From Zhob, I pushed further north through spectacular scenery, many nomadic families leading camels laden with their tents, very friendly people, though clearly not used to seeing foreigners. I clipped a corner of South Waziristan (I didn't actually know this at the time), through very steep gorges with striking scenery not unlike the KKH, before emerging onto a bleak plain near Dera Ismail Khan. I didn't stop in DI Khan, but pushed on through Bannu. There was a lot of army deployed on the road, but otherwise everything felt OK.
I spent the night in Kohat, a very friendly but very Pashtun town with really decent bazaars. I think there was a bomb attack a day after I left though. From Kohat, I decided against trying the road through Dara Adam Khel (the gunsmith's town) as I had heard from good sources that this little road between Kohat and Peshawar was really unsafe - even for locals. Shame.
The road from Kohat to 'Pindi is decent, crosses the Indus on an old British iron railway bridge. The river is pretty feeble up here compared to what it can be in Hyderabad. Then the usual awful mayhem of driving through Pir Wadhai in 'Pindi before chilling out in Islamabad.
which continue the journey over the Khyber Pass and into Afghanistan. Sorry that there are still no labels.
Almost three years old (how time flies!), and probably not of any use to anyone here, but just wanted to say that if you ever fancy taking an unorthodox route from Quetta to the north, it's very scenic indeed.
We crossed Pakistan about one month ago. We entered from Iran through the border at Taftan - but we didn't stay in Taftan, we stayed the night before the border in Mir Javeh on the Iranian side.
We had to travel with escort all the way to Quetta, which took us two very long days - the roads are in some parts really bad (sand, huge potholes) and sometimes you have to wait for the next escort for an hour or so.
In Quetta we tried to get the NOC to travelfurther on to Lahore - but it was denied. We were told it is too dangerous at the moment. And we heared about a guy that was arested because he went without the documents.... but this might just be a fairy-tale of the road...
so we decided to take the train directly to Lahore also to avoid the extreme heat during this time of the year.
From Lahore we went to Islamabad, and then we explored the Karakorum Range - which is amazing and incredibly beautiful. But don't stay on the KKH - go and explore the side roads, like the road to Skardo, the Deosai Plains, the Road from Murree to Abottabad, and many other small valleys and places - the KKH itself is in some parts spectacular, but in other it is just boring, full of dust and traffic....
If you want more information, you can have a look at our website 2 Live the Dream | Heike & Filippo Travel the World on Motorcycle - there is also a contact link, and you can write us an email....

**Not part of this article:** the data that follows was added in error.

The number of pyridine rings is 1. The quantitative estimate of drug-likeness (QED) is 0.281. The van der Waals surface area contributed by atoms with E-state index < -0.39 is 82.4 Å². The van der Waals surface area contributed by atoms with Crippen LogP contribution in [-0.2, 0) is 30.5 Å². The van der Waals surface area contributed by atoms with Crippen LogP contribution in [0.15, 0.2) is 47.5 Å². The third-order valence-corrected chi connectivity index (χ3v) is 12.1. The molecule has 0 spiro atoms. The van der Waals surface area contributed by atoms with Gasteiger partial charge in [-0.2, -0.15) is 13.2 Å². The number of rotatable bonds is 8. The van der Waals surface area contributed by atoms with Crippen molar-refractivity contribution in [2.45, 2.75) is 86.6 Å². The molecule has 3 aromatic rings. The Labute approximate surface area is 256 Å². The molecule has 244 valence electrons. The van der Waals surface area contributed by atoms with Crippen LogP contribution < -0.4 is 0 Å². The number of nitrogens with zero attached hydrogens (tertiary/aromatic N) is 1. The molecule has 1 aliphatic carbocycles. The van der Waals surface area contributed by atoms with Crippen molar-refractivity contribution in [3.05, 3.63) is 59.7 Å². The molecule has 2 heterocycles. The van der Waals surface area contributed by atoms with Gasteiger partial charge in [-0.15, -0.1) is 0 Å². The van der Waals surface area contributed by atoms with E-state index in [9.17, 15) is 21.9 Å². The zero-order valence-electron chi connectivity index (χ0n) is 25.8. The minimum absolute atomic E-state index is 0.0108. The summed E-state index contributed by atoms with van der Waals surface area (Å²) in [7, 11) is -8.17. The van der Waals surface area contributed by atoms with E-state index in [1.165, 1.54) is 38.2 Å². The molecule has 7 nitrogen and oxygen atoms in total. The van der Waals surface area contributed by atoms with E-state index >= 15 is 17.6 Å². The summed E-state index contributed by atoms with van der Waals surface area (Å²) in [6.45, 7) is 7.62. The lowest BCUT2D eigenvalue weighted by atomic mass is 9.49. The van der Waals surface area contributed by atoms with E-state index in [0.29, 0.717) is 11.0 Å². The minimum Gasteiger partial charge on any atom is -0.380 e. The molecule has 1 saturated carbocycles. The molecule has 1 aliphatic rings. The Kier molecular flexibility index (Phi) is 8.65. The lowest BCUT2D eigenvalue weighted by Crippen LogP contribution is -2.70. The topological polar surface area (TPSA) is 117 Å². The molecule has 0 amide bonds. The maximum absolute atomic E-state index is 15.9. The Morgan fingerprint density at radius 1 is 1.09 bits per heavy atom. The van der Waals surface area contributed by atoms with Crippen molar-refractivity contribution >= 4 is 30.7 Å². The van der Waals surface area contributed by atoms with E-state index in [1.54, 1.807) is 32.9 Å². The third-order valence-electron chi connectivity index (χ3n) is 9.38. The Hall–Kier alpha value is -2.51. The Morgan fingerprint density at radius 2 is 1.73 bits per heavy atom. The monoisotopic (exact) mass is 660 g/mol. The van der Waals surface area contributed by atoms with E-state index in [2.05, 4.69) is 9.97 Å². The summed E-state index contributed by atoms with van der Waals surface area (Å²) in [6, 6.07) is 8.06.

"I just wanted to say thanks for doing this and sharing so much with the rest of us." Dave, USA
"Your website is a mecca of valuable information and the DVD series is informative, entertaining, and inspiring! The new look of the website is very impressive, updated and catchy. Thank you so very much!" Jennifer, Canada
"...Great site. Keep up the good work." Murray and Carmen, Australia
"We just finished a 7 month 22,000+ mile scouting trip from Alaska to the bottom of Chile and I can't tell you how many times we referred to your site for help. From how to adjust your valves, to where to stay in the back country of Peru. Horizons Unlimited was a key player in our success. Motorcycle enthusiasts from around the world are in debt to your services." Alaska Riders
10th Annual HU Travellers Photo Contest is on now! This is an opportunity for YOU to show us your best photos and win prizes!
Global Rescue is the premier provider of medical, security and evacuation services worldwide and is the only company that will come to you, wherever you are, and evacuate you to your home hospital of choice. Additionally, Global Rescue places no restrictions on country of citizenship - all nationalities are eligible to sign-up!
Horizons Unlimited is not a big multi-national company, just two people who love motorcycle travel and have grown what started as a hobby in 1997 into a full time job (usually 8-10 hours per day and 7 days a week) and a labour of love. To keep it going and a roof over our heads, we run events (22 this year!); we sell inspirational and informative DVDs; we have a few selected advertisers; and we make a small amount from memberships.
You don't have to be a Member to come to an HU meeting, access the website, the HUBB or
to receive the e-zine. What you get for your membership contribution is our sincere gratitude, good karma and
knowing that you're helping to keep the motorcycle travel dream alive. Contributing Members and Gold Members do get additional features on the HUBB. Here's a list of all the Member benefits on the HUBB.